You mentioned the decline of democracy. But when were we really a democracy? Havent we elected people on the basis of image-building, branding and dynasty?
Well, we were not an ideal democracy in any sense, but in the last five to six years we have deteriorated. There was a substantive democracy and a formal democracy. In terms of party politics and internal restructuring we needed to improve. But we were a formal democracy. The post-2014 scenario is that the supporters of the government honestly believe that they are there to silence dissenters. Not to answer them, but to silence them.
Was there respect for democratic institutions earlier?
There was. Currently, the model is very patriarchal and supports a family structure, with a strong, key father figure, who is perceived as doing everything for the betterment of the family. Questioning the father figure is not allowed. These are all simple, patriarchal family constructs, which also help build the old, authoritarian government structure. Earlier, there was no one authority but a loose coalition of parties and no one could control it the way it is being controlled now. But then, one should not judge a good party by what another party is not. It should aspire to rise above the norm.
The one overriding issue today seems to be hatred of the other.
It is this perceived victimhood of the majority, shared by all fascist countries, which has caused the real threat. They are defining the Hindu today as who he is not. This forging of a negative identity creation has helped. Hindutva is sustainable only as long as they define who you are not. But what will you define as a sustainable pan-Hindu identity creation? There are so many contradictions. Does a Hindu mean an upper-caste Hindu? Or is it about a way of life that defines the lives of Dalits?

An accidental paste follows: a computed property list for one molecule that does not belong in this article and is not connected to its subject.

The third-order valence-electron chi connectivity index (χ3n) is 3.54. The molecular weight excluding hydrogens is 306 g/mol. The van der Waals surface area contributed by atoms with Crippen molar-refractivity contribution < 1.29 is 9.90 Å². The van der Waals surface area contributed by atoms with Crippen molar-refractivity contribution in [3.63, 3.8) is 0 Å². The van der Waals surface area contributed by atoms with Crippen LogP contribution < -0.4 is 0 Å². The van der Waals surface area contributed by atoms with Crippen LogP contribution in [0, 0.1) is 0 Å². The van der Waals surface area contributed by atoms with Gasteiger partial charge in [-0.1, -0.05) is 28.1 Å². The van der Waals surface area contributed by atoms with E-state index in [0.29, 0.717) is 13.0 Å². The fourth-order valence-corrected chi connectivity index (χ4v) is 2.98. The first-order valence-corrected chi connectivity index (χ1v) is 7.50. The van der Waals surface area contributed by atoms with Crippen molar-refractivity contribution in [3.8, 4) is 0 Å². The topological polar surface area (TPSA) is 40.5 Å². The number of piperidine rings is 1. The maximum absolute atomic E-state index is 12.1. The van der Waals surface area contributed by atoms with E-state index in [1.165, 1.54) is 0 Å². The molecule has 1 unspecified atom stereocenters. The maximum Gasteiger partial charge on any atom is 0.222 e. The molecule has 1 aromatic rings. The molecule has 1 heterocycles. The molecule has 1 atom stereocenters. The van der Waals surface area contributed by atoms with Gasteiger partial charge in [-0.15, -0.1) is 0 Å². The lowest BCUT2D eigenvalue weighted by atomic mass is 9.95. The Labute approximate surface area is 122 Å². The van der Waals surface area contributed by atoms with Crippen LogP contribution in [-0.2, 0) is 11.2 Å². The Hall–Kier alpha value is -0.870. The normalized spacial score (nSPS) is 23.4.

The fear of the other is a perception created by a continuing narrative that has been going on for years, but we never confronted it. For the first time, it is out in the open now.
Dont all movements need a strong leader?
Well, this movement is not like the Delhi-centric India Against Corruption movement. It is a pan-India movement. Local leadership is coming out, which is a political churning after 30 to 40 years. Leaders are emerging in every city, every village. Its everywhere. We should not look up to a leader but should look up to ourselves.
So what next? Arent these protests actually about a hope for change in the character of polity and transformation in hearts and minds?
Well, beyond even that, I find in my tours from September onwards, that for the first time, the Muslim community, which has generally always kept quiet on issues that it had strong feelings about, is now, for the first time, coming out and asserting its Muslim identity as well as its Indian identity. It is something unique that is happening. The other remarkable thing is that the youth are breathing the air of democracy. Some questions that are uncomfortable and were never asked are now being asked. So even if there are 30 crore people who are able to stand together, that itself is a huge, huge transformation in the country.
The interviewer is a freelance journalist who studies developmental issues.